Harper’s Weekly, April 17, 1886, page 250 (Illustrated Article)
The picture of Cheng Tsao Ju, the Chinese Minister, is engraved from a photograph given to me by that excellent gentleman, with whom I have been on friendly terms for many years, and whom I have constantly seen while he has been in this country.

The Retiring Chinese Minister
April 17, 1886, page 250

The Minister is a "red-button" Mandarin, i.e., a Mandarin of the second class. He is a native of the Kwang-Tung Province, and sixty-two years old. Like many of his countrymen of the better class, he devoted himself in early life to arduous study, and in due time received his degree, and entered the public service. I well remember the founding by the Chinese of the great arsenal at Shanghai—Kaou Chung-Maou they called it. It was established in a peach orchard on the shore of the Wong-Poo River, four or five miles above the native city, and has grown from small beginnings to be a splendid establishment, worthy to belong to any government in the world. Mr. Cheng Tsao Ju was one of the two government Commissioners in charge of this arsenal for the fourteen years from 1864 to 1878. I doubt not that, in the evil times upon which he has fallen in this country, he looks back longingly to the pleasant and successful epoch in his life. I knew him well at Shanghai, and can speak from personal knowledge of his efficient and brilliant services.
From 1878 to 1881 he was Taoutae (Governor) of Tien-tsin, and in the latter year he was sent as Minister to this country. His wife accompanied him, and he had a daughter born in Washington in the summer of 1883. Apropos of this event, and as illustrating the Minister’s nice sense of humor, I may mention a little incident, some account of which I believe has already found its way into print. As I was probably the only American in Washington whom he had known in China, he remembered that I had a little daughter born in that country; and when in my house one evening he asked through the interpreter if there were not a Chinese subject in that house. I replied in the affirmative, and sent for my little girl for him to see, saying at the same time that I would bespeak his protection for her. He replied, with great courtesy, "She shall certainly have it, and you will bear in mind that while you have in your family a Chinese subject, I have in mine an American citizen."
I wish it were possible to say that this amiable and accomplished gentleman, who has made friends of all with whom he has come in contact, would be able on his approaching departure to think of his sojourn in American as prosperous and pleasant; but such is far from being the case. For the first three years he had to contend only with the comparatively moderate development then existing of anti-Chinese feeling. Late in 1884, and after the return of his wife to China, he went to Peru, where his countrymen are treated more savagely, if possible, than in our own favored land, and while on his return was stricken with paralysis, from which he has only partially recovered. While thus suffering, and enfeebled by disease, he has been compelled to bear the affliction of the late attacks upon his countrymen; and that this affliction has been grievous no one can doubt; yet in the midst of his troubles he has continued to dispense, at "Stewart Castle," in Dupont Circle, the graceful and generous hospitality for which the Legation has been justly celebrated.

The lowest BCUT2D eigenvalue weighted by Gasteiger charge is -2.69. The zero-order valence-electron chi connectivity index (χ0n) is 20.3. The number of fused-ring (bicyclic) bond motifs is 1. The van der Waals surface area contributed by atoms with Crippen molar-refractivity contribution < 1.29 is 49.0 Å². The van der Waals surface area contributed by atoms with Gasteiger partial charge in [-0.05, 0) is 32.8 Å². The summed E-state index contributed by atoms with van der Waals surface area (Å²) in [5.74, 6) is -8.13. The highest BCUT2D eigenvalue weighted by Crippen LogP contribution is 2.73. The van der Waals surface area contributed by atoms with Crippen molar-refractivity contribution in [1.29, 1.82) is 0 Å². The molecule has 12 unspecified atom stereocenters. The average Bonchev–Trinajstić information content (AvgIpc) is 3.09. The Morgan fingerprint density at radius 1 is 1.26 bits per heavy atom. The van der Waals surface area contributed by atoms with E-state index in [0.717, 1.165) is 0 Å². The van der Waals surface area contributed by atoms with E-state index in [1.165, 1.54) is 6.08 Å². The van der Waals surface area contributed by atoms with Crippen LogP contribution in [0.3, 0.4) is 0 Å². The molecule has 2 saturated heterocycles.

In our ignorance we are very apt to misjudge and underrate Oriental statesmen. The late Charles Sumner told me that he once asked Sir Frederick Bruce (who was transferred as British Minister from Pekin to Washington) what he thought of the statesmen of the Chinese Foreign Office, and Sir Frederick replied, and repeated when pressed, that they were "unequalled for character and ability."

A worthy associate of such distinguished diplomatists is the gentle and courteous friend to whom I have taken the liberty of paying this brief tribute of respect and esteem; and if my countrymen knew him as I do, they would all join I hearty good wishes for his health, happiness, and prosperity. A.A. Hayes.

Washington, D.C., March 31, 1886

Harper’s Weekly, April 17, 1886, page 250 (Illustrated Article)

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